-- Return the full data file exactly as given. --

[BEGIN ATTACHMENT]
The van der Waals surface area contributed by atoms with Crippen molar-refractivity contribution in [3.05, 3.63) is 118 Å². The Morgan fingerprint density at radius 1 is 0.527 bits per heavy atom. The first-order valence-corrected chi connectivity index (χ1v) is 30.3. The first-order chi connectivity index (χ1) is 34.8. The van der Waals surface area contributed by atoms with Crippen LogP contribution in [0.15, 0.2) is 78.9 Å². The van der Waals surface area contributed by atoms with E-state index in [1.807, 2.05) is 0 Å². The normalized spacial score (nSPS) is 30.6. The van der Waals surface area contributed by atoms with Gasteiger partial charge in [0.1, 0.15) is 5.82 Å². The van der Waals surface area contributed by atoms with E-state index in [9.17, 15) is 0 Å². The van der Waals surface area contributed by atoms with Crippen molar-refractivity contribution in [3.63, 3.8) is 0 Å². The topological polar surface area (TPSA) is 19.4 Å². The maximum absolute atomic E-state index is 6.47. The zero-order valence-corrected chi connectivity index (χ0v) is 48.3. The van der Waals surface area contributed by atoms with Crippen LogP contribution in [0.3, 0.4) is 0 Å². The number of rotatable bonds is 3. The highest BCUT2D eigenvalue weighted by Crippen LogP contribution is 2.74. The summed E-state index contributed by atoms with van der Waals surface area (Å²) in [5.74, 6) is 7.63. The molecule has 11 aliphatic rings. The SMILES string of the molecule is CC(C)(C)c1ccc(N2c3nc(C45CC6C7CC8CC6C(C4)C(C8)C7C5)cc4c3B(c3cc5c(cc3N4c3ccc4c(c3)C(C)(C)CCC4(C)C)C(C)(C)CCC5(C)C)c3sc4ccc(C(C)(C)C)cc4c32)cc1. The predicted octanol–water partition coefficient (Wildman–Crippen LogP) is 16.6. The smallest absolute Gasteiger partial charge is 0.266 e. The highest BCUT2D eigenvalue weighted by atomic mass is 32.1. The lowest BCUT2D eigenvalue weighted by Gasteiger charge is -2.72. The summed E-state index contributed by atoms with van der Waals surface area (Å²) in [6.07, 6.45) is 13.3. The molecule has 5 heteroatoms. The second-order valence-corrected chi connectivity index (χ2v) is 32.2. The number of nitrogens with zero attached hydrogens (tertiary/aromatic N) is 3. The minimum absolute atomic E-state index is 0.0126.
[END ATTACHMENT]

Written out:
The van der Waals surface area contributed by atoms with Crippen molar-refractivity contribution in [3.05, 3.63) is 118 Å². The Morgan fingerprint density at radius 1 is 0.527 bits per heavy atom. The first-order valence-corrected chi connectivity index (χ1v) is 30.3. The first-order chi connectivity index (χ1) is 34.8. The van der Waals surface area contributed by atoms with Crippen LogP contribution in [0.15, 0.2) is 78.9 Å². The van der Waals surface area contributed by atoms with E-state index in [1.807, 2.05) is 0 Å². The normalized spacial score (nSPS) is 30.6. The van der Waals surface area contributed by atoms with Gasteiger partial charge in [0.1, 0.15) is 5.82 Å². The van der Waals surface area contributed by atoms with E-state index in [9.17, 15) is 0 Å². The van der Waals surface area contributed by atoms with Crippen molar-refractivity contribution in [3.63, 3.8) is 0 Å². The topological polar surface area (TPSA) is 19.4 Å². The maximum absolute atomic E-state index is 6.47. The zero-order valence-corrected chi connectivity index (χ0v) is 48.3. The van der Waals surface area contributed by atoms with Crippen LogP contribution in [0.3, 0.4) is 0 Å². The number of rotatable bonds is 3. The highest BCUT2D eigenvalue weighted by Crippen LogP contribution is 2.74. The summed E-state index contributed by atoms with van der Waals surface area (Å²) in [5.74, 6) is 7.63. The molecule has 11 aliphatic rings. The SMILES string of the molecule is CC(C)(C)c1ccc(N2c3nc(C45CC6C7CC8CC6C(C4)C(C8)C7C5)cc4c3B(c3cc5c(cc3N4c3ccc4c(c3)C(C)(C)CCC4(C)C)C(C)(C)CCC5(C)C)c3sc4ccc(C(C)(C)C)cc4c32)cc1. The predicted octanol–water partition coefficient (Wildman–Crippen LogP) is 16.6. The smallest absolute Gasteiger partial charge is 0.266 e. The highest BCUT2D eigenvalue weighted by atomic mass is 32.1. The lowest BCUT2D eigenvalue weighted by Gasteiger charge is -2.72. The summed E-state index contributed by atoms with van der Waals surface area (Å²) in [6.07, 6.45) is 13.3. The molecule has 5 heteroatoms. The second-order valence-corrected chi connectivity index (χ2v) is 32.2. The number of nitrogens with zero attached hydrogens (tertiary/aromatic N) is 3. The minimum absolute atomic E-state index is 0.0126.